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Homeworld'If we bathe, we won't drink': Gazans struggle as water supplies dwindle

'If we bathe, we won't drink': Gazans struggle as water supplies dwindle

RAFAH (PALESTINIAN TERRITORIES) – In the southern Gaza Strip, scores of people line up at bathrooms, many of them not having showered for days after Israel cut off water, electricity and food following Hamas's deadly assault.

Ahmed Hamid, 43, fled Gaza City with his wife and seven children, heading to Rafah after the Israeli army on Friday warned residents of the north of the enclave to head south “for their own safety”.

“We haven’t showered in days. Even going to the toilet requires waiting your turn in a line,” Hamid told AFP.

“There is no food. All goods are not available and the costs of what is available have surged. The only foods we find are tuna cans and cheese.

“I feel like a burden, unable to do anything.”

The UN estimates that about one million people have been displaced since Israel began a relentless aerial bombardment of Gaza in retaliation for Hamas’s deadly assault on October 7.

The Hamas attack left more than 1,400 people dead on the Israeli side, most of them civilians.

On the Gazan side, at least 2,670 have died in the relentless bombing, the majority of them ordinary Palestinians.

Israel also cut off all water, electricity and food supplies to the densely-populated coastal enclave, before resuming water to the south on Sunday.

Mona Abdel Hamid, 55, left her home in Gaza City, heading for her relatives’ house in Rafah.

Instead, she found herself in the home of people she did not know.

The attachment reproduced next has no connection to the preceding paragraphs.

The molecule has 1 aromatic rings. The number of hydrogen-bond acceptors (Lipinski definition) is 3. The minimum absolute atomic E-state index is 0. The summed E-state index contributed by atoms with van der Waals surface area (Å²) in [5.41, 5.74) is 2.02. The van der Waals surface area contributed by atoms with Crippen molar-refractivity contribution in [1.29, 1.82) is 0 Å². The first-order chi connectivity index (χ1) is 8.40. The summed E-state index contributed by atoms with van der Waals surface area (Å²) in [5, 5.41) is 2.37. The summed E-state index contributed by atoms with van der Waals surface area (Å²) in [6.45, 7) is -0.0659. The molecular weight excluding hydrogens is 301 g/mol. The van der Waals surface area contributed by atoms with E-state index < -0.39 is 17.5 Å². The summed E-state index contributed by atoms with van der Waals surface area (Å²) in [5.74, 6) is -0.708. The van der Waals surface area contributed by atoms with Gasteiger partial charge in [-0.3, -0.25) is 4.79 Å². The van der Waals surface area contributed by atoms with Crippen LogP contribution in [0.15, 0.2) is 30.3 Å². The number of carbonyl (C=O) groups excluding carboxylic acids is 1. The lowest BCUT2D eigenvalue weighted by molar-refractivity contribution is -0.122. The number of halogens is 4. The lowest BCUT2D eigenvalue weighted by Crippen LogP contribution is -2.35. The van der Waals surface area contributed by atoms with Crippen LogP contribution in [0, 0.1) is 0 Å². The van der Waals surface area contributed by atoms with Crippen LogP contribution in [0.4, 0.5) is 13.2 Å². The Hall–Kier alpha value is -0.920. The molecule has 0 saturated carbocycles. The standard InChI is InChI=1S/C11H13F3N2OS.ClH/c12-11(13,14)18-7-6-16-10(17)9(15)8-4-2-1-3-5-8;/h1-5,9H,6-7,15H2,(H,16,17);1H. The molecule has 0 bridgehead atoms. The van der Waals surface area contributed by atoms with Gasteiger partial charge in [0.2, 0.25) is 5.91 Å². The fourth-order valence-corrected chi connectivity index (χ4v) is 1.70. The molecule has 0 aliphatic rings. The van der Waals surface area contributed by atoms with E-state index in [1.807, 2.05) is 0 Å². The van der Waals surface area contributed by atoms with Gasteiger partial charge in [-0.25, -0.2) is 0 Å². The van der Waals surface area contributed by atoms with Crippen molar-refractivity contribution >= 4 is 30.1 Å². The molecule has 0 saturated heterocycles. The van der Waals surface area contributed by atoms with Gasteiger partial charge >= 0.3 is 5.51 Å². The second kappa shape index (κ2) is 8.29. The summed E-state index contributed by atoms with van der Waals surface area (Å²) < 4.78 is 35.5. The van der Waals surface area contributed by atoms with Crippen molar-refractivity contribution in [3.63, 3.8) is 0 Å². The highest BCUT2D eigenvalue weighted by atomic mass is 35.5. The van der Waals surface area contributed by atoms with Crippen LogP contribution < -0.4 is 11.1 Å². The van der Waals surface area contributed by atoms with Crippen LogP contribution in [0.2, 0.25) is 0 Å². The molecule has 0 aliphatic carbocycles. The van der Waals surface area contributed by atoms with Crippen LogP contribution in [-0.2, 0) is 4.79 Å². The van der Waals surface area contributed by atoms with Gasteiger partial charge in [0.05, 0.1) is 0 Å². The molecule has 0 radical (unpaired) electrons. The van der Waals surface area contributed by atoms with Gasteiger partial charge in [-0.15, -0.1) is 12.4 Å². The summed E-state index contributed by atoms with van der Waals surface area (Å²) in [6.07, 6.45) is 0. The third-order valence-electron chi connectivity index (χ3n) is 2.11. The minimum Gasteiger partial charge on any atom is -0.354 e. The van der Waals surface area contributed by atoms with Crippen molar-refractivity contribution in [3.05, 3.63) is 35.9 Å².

“I feel humiliation and embarrassment. I’m looking for refuge. We don’t have a lot of clothes and most of them are dirty now, with no water to wash them,” she said.

“No electricity, no water, no internet. I feel like I’m losing my humanity.”

– ‘Lives in displacement’ –

Since Friday, Sabah Masbah, 50, has lived with her husband, daughter and 21 other relatives at a friend’s home in Rafah.

“The worst and most dangerous thing is that we can’t find water. None of us bathe now because the water is so scarce,” she told AFP.

At his home in Khan Yunis, near a school run by the UN agency supporting Palestinian refugees, Esam said: “We received guests who were displaced from the Gaza City area, the Al-Rimal neighbourhood and Tal al-Hawa.”

But “water is a problem”, said the 23-year-old who did not wish to give his full name.

“Every day we think of how to get water… If we bathe, we won’t drink.”

Those who have sought refuge at the UNRWA schools also desperately seek food and water.

The UN agency’s director of communications, Juliette Touma, told AFP more people are likely to become displaced “as people continue to leave their homes”.

Israel is massing forces and weapons at the border with Gaza ahead of an expected ground offensive.

Despite the Israeli evacuation order, there were air strikes in the south, including in Rafah, where one resident said a doctor’s house was targeted.

“All the family was wiped out,” said Khamis Abu Hilal.

Alaa al-Hams pointed to the fresh signs of shelling on a neighbourhood in Rafah.

“I look at the massive destruction. They say there is terrorism here. Where is the humanity they speak of?” he said.

“All are civilians here, with nothing to do with any organisations, but they died… no one is left alive.”

Samira Kassab stands on the remains of what was once her home in Rafah, asking: “Where will we go? Where are the Arab countries?

“We have spent our whole lives in displacement. Our home, which housed all my children, was struck… We slept in the street and there is nothing left,” she said.

“We are isolated. My daughter has cancer and I can’t take her to the hospital. I myself suffer from hypertension and diabetes.”

But she defiantly raised the victory sign with her hand.

Surrounded by her grandchildren she said: “I won’t leave no matter what, even if I die. We beg for bread from our neighbours, but we will not part with a grain of sand.”

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